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Monday, August 17, 2020

Unconventional Heroines and Women of Destiny, Part Two

 This is a continuation of last month’s post, talking with Prairie Rose authors C. A. Asbrey, Mary Sheeran, and myself about our unconventional heroines.

 Have you had to explain to readers or potential readers either that your character’s situation was possible in her time or unusual?  In other words, what kinds of assumptions might your readers have had? 

 Christine:  Definitely. I’ve had people tell me time and time again that there were no female Pinkertons in the 19th century, or tell me that there was only one – Kate Warne. On the whole though, readers have been very positive about finding out that these women not only existed, but were skilled and brave. I have to be realistic about the fact that I deliberately chose a role most people didn’t know existed at that time though, or that Abigail’s success was predicated on the element of surprise.  Once the readers accept the idea that female Pinkertons existed, most of the disbelief centers around the fact that they were disbanded as soon as Alan Pinkerton died, despite being very successful. That single piece of information speaks to the sexism of the time far more that surprise at their existence at all.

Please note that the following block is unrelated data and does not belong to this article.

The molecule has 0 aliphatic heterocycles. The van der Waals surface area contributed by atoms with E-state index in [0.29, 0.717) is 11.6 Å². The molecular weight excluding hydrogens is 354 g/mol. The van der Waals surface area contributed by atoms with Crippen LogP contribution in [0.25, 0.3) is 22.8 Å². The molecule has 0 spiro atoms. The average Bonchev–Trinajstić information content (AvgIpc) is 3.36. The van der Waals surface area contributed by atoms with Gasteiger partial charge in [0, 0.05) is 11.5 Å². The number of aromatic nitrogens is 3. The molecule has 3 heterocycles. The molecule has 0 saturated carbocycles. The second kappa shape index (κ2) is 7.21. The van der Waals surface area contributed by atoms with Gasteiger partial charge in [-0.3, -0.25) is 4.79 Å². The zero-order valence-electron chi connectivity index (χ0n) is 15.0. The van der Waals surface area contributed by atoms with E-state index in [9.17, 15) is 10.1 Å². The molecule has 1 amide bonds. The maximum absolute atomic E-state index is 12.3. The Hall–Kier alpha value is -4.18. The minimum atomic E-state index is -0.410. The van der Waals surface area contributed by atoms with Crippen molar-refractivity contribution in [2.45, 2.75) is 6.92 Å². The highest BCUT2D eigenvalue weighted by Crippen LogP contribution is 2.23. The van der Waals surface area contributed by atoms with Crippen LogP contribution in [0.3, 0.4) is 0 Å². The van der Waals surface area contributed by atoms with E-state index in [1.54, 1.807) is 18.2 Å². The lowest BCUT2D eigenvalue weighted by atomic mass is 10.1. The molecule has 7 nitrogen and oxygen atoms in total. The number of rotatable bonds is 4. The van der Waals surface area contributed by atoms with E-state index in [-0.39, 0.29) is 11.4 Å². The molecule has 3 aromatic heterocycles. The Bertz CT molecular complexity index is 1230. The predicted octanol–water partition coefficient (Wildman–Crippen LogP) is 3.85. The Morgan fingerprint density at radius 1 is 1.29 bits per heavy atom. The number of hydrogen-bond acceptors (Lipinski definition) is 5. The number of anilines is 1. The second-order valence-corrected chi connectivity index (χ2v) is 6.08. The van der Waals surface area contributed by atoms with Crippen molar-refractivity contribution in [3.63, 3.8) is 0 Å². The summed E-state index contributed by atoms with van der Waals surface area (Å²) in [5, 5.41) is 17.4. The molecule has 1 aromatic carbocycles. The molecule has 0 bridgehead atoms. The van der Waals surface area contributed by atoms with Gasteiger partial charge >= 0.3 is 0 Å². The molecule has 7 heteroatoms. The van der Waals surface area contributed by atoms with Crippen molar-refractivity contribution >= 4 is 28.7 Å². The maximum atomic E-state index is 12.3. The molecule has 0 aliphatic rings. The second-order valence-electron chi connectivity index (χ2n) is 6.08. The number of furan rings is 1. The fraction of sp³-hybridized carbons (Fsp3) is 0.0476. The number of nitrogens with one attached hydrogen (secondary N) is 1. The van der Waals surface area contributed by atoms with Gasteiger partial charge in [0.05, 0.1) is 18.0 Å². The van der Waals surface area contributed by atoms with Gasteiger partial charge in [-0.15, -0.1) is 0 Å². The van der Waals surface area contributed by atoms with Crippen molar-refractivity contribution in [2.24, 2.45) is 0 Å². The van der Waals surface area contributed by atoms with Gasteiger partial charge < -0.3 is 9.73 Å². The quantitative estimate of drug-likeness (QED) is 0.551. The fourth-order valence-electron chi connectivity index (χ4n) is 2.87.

One thing I think has surprised people is the forensics of the time, and that the detectives had to perform their own tests. Many readers have commented on enjoying the characters’ hands-on approach to the investigation, and the details of the tests themselves.  I also enjoy introducing readers to the spy techniques, and gadgets used in the 19th century, especially those which were invented much earlier than people think. Many of the readers have no idea about this early technology, and it’s novel to them to see it in use. Readers tell me that they enjoy seeing the nuts and bolts of the investigative techniques, and that there were more skills around in the 19th century than they were previously aware of.          

Cate:  Yes, I always have to explain that there actually were women lawyers in the United States in the 19th century, which is much earlier than people generally imagine.  Arabella Mansfield of Iowa was admitted to the bar in 1869, and over the next three decades, there was a cascade effect throughout the various states and territories.   I used to show my students the concurrence from the 1872 U.S. Supreme Court case, Bradwell v. Illinois, in which Mrs. Myra Bradwell was denied admission to her state bar on the “separate spheres” argument that women belonged in the home.  Illinois changed its law a few years later, to specifically allow women attorneys.  Also, Mrs. Bradwell’s sponsor for bar admission was her husband, who clearly wasn’t buying the whole separate spheres thing.